There is talk of building another church in Milton. What its denomination will be is now a matter of conjecture; but it is known that those who have the matter under advisement are members of the Methodist Episcopal Church or have been until recently. These men are of the aged and middle aged class and most of them have been members of the Methodist Episcopal Church from early life. Their “old time religion” has become obsolete with the “powers that be” and they think themselves called upon to seek another field, or unite themselves with another denomination or build an independent Methodist Church. Of course, if the Milton people decide to do it, they will do it. The events of the next few weeks may decide the question.
Capt. George Hunter has bought of Waples & King the dwelling part of the building connected with the hardware store on the corner of Federal and Wharton Streets and will remove it to Chestnut Street as soon as the weather becomes settled.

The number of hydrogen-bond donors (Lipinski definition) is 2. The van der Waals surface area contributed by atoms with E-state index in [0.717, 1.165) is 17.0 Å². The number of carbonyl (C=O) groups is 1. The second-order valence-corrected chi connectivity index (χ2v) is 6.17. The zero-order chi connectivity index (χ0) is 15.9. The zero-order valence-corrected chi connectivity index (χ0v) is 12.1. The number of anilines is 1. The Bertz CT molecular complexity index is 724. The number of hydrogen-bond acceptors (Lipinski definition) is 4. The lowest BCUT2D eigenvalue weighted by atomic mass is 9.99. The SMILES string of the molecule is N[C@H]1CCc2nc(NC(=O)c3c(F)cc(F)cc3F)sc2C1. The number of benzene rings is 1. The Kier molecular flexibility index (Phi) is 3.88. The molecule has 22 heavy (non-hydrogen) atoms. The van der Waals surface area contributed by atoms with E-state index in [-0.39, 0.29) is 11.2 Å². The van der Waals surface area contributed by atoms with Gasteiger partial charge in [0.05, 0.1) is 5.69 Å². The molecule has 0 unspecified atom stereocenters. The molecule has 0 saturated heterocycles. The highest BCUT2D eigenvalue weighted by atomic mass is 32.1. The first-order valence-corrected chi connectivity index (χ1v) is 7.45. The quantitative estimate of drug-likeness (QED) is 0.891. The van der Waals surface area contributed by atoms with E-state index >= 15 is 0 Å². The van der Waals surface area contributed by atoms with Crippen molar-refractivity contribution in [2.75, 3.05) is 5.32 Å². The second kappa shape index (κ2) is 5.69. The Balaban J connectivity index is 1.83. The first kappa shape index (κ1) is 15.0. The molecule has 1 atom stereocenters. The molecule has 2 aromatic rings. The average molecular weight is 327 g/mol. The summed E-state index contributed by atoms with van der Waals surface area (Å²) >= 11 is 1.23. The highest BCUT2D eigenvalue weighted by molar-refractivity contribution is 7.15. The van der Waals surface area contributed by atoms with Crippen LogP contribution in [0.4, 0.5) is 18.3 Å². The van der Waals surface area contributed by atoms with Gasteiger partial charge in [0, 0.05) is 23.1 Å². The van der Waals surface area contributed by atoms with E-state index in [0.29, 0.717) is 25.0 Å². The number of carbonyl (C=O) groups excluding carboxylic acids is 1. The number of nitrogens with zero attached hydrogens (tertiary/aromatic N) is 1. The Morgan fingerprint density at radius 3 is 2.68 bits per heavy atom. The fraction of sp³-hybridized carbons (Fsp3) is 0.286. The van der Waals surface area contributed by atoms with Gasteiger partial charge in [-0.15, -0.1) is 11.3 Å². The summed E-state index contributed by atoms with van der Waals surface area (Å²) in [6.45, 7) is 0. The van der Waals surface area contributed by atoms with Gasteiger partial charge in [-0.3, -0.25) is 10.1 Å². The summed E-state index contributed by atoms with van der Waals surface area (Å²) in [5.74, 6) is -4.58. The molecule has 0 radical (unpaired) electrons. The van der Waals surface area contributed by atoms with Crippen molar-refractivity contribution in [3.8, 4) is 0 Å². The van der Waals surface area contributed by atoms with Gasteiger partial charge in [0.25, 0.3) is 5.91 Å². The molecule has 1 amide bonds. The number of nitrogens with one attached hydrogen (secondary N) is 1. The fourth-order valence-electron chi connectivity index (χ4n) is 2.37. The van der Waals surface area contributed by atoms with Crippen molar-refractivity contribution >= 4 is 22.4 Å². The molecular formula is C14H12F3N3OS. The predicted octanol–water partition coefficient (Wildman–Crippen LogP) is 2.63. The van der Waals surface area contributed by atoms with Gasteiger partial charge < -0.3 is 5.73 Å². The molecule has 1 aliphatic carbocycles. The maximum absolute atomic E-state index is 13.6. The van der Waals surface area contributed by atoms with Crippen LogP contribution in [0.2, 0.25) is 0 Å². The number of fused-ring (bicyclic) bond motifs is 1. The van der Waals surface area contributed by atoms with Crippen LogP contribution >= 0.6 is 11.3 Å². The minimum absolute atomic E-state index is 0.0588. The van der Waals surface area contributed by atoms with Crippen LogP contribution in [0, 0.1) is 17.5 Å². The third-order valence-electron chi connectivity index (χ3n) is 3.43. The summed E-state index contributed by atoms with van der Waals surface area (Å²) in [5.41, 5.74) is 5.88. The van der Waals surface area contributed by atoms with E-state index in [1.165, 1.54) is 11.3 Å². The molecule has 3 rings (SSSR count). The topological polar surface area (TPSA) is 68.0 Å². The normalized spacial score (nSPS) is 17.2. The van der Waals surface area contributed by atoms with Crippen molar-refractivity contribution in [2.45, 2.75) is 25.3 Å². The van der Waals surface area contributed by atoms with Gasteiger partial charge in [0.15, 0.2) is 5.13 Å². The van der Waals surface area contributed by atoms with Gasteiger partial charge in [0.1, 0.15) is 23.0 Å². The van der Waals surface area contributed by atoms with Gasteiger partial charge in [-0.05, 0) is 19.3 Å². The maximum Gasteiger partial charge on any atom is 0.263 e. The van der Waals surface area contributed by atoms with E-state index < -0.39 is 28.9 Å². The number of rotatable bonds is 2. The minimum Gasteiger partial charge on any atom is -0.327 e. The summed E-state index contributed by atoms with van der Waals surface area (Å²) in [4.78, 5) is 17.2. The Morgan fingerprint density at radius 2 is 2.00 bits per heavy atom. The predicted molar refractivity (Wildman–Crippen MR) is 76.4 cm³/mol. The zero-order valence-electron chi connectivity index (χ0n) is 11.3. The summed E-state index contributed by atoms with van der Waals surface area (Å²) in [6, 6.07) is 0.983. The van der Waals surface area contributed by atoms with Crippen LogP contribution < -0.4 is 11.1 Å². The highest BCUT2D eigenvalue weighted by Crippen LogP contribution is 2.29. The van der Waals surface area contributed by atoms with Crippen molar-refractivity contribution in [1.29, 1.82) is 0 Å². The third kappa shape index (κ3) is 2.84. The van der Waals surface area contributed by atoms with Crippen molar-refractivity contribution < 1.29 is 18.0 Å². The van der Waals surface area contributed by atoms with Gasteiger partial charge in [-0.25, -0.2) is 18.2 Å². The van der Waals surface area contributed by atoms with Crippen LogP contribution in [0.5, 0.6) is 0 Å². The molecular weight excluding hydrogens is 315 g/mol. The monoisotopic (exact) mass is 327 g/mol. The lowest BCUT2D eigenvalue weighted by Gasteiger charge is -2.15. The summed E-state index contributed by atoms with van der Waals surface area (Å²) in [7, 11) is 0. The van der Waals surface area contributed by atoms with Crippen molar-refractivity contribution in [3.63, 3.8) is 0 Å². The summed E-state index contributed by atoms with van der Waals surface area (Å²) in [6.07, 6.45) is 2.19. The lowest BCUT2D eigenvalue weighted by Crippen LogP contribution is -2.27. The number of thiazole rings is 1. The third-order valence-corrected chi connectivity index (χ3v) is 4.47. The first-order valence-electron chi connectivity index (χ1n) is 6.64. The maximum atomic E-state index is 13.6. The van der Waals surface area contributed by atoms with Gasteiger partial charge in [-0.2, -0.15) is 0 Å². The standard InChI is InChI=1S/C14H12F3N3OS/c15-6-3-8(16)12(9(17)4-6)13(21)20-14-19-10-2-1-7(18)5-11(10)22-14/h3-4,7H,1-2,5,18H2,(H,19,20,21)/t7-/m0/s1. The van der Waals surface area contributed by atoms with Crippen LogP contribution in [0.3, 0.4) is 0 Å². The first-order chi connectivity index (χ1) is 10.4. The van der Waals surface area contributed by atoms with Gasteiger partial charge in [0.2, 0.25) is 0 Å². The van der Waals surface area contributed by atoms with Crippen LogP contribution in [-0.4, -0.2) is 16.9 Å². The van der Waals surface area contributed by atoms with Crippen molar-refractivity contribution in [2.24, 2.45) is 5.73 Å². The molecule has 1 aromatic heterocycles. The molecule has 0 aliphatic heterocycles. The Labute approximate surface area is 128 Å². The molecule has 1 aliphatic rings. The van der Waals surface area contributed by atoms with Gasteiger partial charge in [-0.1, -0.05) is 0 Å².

According to the account of J. H. Davidson, treasurer of the municipality of Milton, the receipts of the town for the year 1907 were $1,872.23 and the disbursements $1,421.92. Included in this is the liquidation of three of the bonds of the town, $100.00 each. There remains in the treasury $147.31.
Last week the “Firemen’s Band of Milton” was organized with seventeen pieces and with Prod. Bacon as leader.
A town election will be held at the mayor’s office next Saturday afternoon, March 7th, at which time a mayor and two commissioners will be chosen to represent the town; the mayor for one year and the commissioners for three years.